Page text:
7. Fun bit! Reminds of back-in-the day when Ivan Gotti was leading the Giro d’Italia. A group of clients with the outfit we used to work for was on a climb somewhere when a La Gazzetta dello Sport reporter noticed them. He wrote they spoke a LOT about cats. Why? Instead of saying “Go-tee” as the name is pronounced, they were saying “God-ee” as the US mobster’s name was butchered in America, which to the Italian sportswriter sounded like “gatti” as in your Oscar example. A few years before this my wife had endless arguments with those who talked of “Chee-a-poochie”… while asking them if they would like a bottle of “Chee-anty” (Chianti)? It was tough to get them to realize that TV’s Heckel and Jeckel were pretty clueless in this regard.

  8. Juan Antonio Flecha and Jakob Piil – two brothers in arms (flecha and pil translating to “arrow” in Spanish and Danish respectively)

  9. Agnoli as angels, it isn’t accurate. Angels in italian is “angeli”. Don’t know about local dialects but I suspect it isn’t the case.
    The same about Guarnieri with gasket. Other Italian translations are spot on though (eg Scarponi, Malacarne).

  10. What about Johnny Hoogerland? That most mean something?

    It seems to me that the Danish commentators on Euro Sport tends to talk more about Tom Slagter because they like so say his name … TOM SLAGTER!

  11. On the subject of names tailor-made for punning headlines, I give you Vladimir Karpets.

    When Vladimir’s suicidal solo break was finally swallowed up by the marauding peloton, Eurosport`commentator David Duffield came out with “It’s curtains for Karpets”. I’m sure he’d had that one saved up for years and was just waiting for the opportunity to use it.

    • Karpets is like a small carp, I thought about using it but it’s too indirect a meaning… and is better in English of course.

      I’ve heard the “curtains for Karpets” one too. We’ve also had “Karpets on the ground” etc.

  12. Bo Hamburger
    Bjarne Riis – Bjarne Rice
    Rasmus Guldhammer – Rasmus Goldhammer
    Frank Høj – Frank High
    Brian Holm – Brian Islet
    Michael Mørkøv – Michael Dark Practice

  13. spanish is not my first language, but i’m reasonably proficient – well, i’ve never understood the translation for contador! for me an accountant is contable. contador does have some parallels, but imo it is more applicable to “counter” – but not as in bean counter, more water/electric meter. such a translation would still offer up all the necessary copy writer fun….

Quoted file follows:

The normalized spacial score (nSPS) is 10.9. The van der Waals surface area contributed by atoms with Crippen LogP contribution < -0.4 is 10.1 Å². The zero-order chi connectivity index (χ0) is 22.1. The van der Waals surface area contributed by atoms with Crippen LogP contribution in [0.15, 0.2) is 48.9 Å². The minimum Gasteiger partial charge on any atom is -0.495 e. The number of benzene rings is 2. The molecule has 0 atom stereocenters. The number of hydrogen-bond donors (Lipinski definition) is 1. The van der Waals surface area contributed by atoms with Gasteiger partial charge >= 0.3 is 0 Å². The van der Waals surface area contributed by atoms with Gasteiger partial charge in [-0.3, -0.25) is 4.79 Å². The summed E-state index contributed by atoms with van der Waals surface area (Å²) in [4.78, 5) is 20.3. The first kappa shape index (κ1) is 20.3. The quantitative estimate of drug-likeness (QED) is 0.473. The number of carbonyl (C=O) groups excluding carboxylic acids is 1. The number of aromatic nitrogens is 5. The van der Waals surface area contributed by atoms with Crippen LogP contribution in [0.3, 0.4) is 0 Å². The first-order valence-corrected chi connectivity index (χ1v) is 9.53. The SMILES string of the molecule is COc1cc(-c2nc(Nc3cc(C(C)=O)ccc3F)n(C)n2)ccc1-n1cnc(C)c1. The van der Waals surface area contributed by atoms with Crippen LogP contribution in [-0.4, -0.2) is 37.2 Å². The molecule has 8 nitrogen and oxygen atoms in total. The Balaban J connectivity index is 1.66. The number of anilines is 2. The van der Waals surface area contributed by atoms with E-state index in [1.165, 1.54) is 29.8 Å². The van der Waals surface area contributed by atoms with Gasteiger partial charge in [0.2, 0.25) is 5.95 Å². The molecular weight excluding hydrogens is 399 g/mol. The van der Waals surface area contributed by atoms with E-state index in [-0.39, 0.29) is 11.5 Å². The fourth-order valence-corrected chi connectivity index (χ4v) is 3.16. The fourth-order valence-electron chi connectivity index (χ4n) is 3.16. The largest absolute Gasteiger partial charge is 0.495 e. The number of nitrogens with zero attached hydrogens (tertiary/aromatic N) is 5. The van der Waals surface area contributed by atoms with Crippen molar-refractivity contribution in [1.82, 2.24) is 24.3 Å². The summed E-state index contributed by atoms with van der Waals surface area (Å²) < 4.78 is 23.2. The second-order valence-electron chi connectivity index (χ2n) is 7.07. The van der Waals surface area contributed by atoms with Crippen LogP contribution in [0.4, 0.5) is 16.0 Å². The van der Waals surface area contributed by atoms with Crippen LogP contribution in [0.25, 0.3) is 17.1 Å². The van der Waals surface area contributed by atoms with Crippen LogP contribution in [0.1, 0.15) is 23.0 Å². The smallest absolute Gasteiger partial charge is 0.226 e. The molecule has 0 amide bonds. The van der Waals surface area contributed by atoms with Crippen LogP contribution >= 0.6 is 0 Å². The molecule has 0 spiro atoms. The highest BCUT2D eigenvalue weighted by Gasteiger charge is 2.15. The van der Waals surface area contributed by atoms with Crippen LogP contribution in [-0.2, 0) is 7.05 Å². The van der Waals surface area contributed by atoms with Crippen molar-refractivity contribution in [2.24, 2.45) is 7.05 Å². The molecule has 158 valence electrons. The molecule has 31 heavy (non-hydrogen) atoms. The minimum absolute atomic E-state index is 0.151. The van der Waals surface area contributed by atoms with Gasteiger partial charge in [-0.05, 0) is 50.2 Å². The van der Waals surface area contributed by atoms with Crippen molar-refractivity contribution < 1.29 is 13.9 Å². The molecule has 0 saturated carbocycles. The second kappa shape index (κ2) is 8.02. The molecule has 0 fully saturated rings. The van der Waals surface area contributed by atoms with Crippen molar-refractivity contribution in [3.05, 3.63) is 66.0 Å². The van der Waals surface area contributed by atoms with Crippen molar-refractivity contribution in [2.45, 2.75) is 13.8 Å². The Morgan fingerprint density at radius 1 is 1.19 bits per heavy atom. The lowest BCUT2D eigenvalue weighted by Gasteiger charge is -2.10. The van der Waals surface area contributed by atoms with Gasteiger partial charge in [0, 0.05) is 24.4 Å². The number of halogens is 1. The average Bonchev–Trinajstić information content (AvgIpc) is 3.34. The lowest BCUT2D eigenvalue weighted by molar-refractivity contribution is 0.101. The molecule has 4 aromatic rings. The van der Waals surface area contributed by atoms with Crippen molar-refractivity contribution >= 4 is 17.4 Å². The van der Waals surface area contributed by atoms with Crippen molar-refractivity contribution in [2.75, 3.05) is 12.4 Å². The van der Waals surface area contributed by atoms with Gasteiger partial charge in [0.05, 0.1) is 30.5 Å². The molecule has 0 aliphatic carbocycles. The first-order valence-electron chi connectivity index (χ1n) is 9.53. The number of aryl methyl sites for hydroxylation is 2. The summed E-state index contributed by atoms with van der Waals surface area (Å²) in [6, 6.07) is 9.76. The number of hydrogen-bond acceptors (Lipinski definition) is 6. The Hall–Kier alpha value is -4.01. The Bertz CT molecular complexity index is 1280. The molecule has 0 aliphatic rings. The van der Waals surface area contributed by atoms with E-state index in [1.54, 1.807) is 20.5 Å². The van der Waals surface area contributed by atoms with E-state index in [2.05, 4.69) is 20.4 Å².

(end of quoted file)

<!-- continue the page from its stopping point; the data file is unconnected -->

• This makes sense as I remember about a year ago on twitter he tweeted a photo of himself pointing to some sort of water meter which had the word ‘contador’ printed on it…

      • In fact, Contador used to mean accountant a few centuries ago. Nowadays in some Hispanic American countries it means auditor, whereas in Spain the word has been confined to mean “flux-measuring device”. It all comes from the verb “contar”, meaning to count, but also to tell (as in telling a story, as in French “raconter”). So Steakman’s name could in fact be impeccably translated “Albert Raconteur”.

  14. All very clever but I’m most impressed that inner ring “gets” Numpty. I always thought it a peculiarly Scottish word.

    I, for one, will be calling folks Ciolek from now on…. Thanks for that

  15. Actually Marcel Kittel is Marcel Sausage-Maker.
    While Kittels translates to a lab coat in German the name originates from Küttel/Küttler which derives from the word Kutteln which are entrails.

  16. 😀 …Russian names are hilarious too:

    Maxim of the Squirrels (Belkov).

    Anton of the Sparrows (Vorbobyev).

    Demetrius of the Ants (Muravyev).

    ..not forgetting the infamous Alexander of the Winemakers, or the Czech (but not Slavic) Roman the Crucifier.

  17. Love those Russian names.

    What about Francesco Casagrande?
    It translates as ‘great house’, so let’s call him ‘Francesco Mansion’.

  18. Does Michel Wuyts read this blog? I’m sure I heard refer to a certain Vacansoleil rider as Jan Anton Piil during the Sporza Gent-Wevelghem coverage.

    For all we know he doesn’t read it, he writes it.

  19. Sorry for joining late, some Latvians (some with slavic surnames):

    Gatis Smukulis (Katusha) – Gatis The Pretty Boy

    Some ex-pros:
    Raivis Belohvoščiks – Raivis With The White Tail
    Dainis Ozols – Dainis The Oak
    Kaspars Ozers – Kaspars The Lake

  20. Always used to joke with my Eastern Euro wife about the many Mr.Hedgehog or Mrs Squirrel or Mr Sparrow in her country but then she used to counter with Mr Pigg, Mr Hare and Mrs Bush …lets face it we all have strange names in every country.